J Neurol Neurosurg Psychiatry 80:581-583 doi:10.1136/jnnp.2008.150292
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Vacuolar myelopathy associated with optic neuropathy in an HIV-negative, immunosuppressed liver transplant recipient

  1. S R L Stacpoole1,
  2. R Phadke2,
  3. T S Jacques3,
  4. T Revesz2,
  5. G T Plant1
  1. 1
    Department of Neurology, National Hospital for Neurology and Neurosurgery, London, UK
  2. 2
    Division of Neuropathology, UCL Institute of Neurology, London, UK
  3. 3
    Neural Development Unit, The Institute of Child Health, London, UK
  1. Dr G Plant, Institute of Neurology, Internal Box Number 93, The National Hospital for Neurology and Neurosurgery, Queen Square, London WC1N 3BG, UK; gordon{at}
  • Received 26 March 2008
  • Revised 28 June 2008
  • Accepted 16 September 2008

We report a case of progressive visual failure and relentless, fatal paralysis in a 52-year-old man, immunosuppressed with mycophenolate mofetil. Neuropathological examination of the brain and spinal cord revealed the cause to be vacuolar myelopathy (VM). This condition is common in HIV-infected patients but is rarely reported outside this context. An association of VM with a progressive optic neuropathy has not previously been described. This report discusses the current hypotheses regarding the pathogenesis of HIV-associated VM, and lessons that can be learnt from the unusual cases occurring in HIV-negative individuals.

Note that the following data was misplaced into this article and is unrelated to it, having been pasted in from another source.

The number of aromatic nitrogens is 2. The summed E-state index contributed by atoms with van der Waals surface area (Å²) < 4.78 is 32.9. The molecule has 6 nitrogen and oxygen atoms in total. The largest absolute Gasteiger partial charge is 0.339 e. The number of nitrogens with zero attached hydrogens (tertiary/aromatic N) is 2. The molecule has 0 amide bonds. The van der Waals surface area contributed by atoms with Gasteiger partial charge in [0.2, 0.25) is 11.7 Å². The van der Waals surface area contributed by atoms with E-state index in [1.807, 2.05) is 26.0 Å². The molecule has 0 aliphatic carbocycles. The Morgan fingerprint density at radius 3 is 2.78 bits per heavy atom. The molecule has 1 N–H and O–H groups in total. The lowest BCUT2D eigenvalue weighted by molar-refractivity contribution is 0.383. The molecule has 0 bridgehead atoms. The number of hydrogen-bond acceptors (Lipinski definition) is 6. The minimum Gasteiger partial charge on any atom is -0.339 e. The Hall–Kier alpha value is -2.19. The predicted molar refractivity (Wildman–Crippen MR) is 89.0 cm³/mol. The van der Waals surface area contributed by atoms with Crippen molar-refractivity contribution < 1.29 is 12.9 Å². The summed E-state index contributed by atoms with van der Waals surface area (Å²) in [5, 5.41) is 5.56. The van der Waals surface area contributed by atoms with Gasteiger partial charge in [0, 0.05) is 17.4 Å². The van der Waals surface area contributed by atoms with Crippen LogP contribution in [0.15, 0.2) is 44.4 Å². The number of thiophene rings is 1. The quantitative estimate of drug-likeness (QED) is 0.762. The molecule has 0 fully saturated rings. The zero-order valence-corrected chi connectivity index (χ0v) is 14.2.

A 52-year-old gentleman of South Asian origin presented with a 2-month history of progressive visual failure. He had been blind in his left eye for some years due to glaucoma. He was immunosuppressed with mycophenolate mofetil (1 g twice daily), following an orthotopic liver transplant 10 years earlier for primary biliary cirrhosis. Subsequent to the transplant, he developed type II diabetes mellitus, controlled with gliclazide. While undergoing investigations to discover the cause of the visual failure, he developed a spinal cord syndrome that progressed relentlessly, leading to his death from respiratory failure less than 2 months after initial presentation.

Extensive investigations, including viral and bacterial serology, vasculitic screen, tumour markers, antineuronal antibodies, angiotensin-converting enzyme and multiple cerebrospinal fluid (CSF) analyses, revealed few positive findings. He had active shingles, reflecting his immunocompromised state, and a persistent thrombocytopenia. MRI of his brain and spinal cord showed atrophy of the optic chiasm and tracts, signal change in the …

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